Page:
- Composability: each bundle comes with a complete operating system, minus the kernel, and there is little or no sharing happening among bundles, notably in terms of disk space and memory usage.
- Security updates: since an “app bundle” is essentially a complete operating system, one has to be careful and apply security updates to all the software in each bundle. Unfortunately, that doesn’t always happen as has been famously reported on several occasions.
- Reproducibility: Docker images, for instance, are often hardly
“reproducible” in the sense of a
reproducible build process.
Dockerfiles start out with a “base layer” that is typically a huge binary blob of some major distro. On top of that, they run a number of commands such as
apt-get installwhose result likely depends on the time at which they are run. Docker’s best practices document suggests ways to mitigate the problem, such as “version pinning”, but the whole approach remains rather brittle.
- Experimentation: Once you have this big binary blob, sure you can run the application you wanted, but you can do little more than that—you may or may not be able to find the corresponding source code, and you’d have a hard time fiddling with one of the components of the software stack.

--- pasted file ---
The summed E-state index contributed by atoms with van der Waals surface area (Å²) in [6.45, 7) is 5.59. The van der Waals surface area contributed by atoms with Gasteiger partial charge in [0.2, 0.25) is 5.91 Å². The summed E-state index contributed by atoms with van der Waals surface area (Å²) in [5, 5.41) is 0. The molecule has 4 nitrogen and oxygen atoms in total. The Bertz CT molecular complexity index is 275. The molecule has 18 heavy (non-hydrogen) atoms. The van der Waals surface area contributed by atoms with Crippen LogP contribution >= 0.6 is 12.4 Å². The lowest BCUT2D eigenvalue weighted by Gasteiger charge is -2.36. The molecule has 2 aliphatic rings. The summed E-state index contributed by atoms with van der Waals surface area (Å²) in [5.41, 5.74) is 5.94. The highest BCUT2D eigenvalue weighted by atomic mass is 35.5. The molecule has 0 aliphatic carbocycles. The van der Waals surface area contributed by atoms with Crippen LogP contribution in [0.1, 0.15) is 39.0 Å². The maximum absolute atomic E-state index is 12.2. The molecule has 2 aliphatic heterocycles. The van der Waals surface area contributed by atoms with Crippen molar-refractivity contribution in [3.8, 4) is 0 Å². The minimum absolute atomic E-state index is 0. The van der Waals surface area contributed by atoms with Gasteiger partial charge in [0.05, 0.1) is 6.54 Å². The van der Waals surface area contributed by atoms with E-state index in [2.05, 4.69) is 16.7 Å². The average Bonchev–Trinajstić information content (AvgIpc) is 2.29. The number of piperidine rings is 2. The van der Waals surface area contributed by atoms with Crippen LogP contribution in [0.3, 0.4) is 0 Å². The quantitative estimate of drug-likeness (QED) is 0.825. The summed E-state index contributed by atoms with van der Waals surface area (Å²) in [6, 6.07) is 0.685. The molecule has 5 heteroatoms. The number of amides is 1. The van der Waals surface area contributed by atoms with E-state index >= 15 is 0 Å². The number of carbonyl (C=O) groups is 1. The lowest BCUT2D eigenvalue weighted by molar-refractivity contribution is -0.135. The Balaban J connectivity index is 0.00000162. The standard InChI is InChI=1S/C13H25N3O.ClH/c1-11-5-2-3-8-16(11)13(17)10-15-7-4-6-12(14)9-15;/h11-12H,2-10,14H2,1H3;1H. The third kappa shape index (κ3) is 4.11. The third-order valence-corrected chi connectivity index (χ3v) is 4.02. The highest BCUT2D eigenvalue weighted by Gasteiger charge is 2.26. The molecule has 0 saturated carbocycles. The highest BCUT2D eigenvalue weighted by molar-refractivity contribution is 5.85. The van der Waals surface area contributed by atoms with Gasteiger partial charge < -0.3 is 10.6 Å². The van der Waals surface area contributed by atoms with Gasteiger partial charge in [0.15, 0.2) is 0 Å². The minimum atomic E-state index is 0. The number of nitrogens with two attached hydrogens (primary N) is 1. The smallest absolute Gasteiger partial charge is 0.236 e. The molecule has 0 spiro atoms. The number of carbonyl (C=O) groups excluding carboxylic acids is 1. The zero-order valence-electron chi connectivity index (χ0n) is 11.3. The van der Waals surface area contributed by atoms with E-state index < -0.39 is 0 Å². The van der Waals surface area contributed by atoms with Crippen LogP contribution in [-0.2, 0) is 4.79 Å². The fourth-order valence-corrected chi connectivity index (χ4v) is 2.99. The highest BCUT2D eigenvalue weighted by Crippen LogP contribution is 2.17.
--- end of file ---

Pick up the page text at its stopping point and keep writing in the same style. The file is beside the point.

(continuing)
We pride ourselves with having a tool set that caters to some of the use cases that “app bundles” and “containerization” try to address while having none of these drawbacks. So how do Guix packs fit into that picture?
First of all, the intended use case is different: we view
guix pack as
a tool that makes it easy to try out a piece of software on a non-Guix
machine. But it is clear that for production, our recommendation is to
use Guix directly, to get security updates and generally address all the
above issues. :-)
That said, let’s see how these issues affect Guix packs. First,
composability of Guix packs turns out to be pretty good. If you receive
two different Guix packs for different pieces of software, you can
unpack both in your root directory (or union-mount them in the same
place): packages that differ have a different
/gnu/store file name
with a different hash, so they won’t collide; packages that are
identical (say the C library or GTK+) will have the same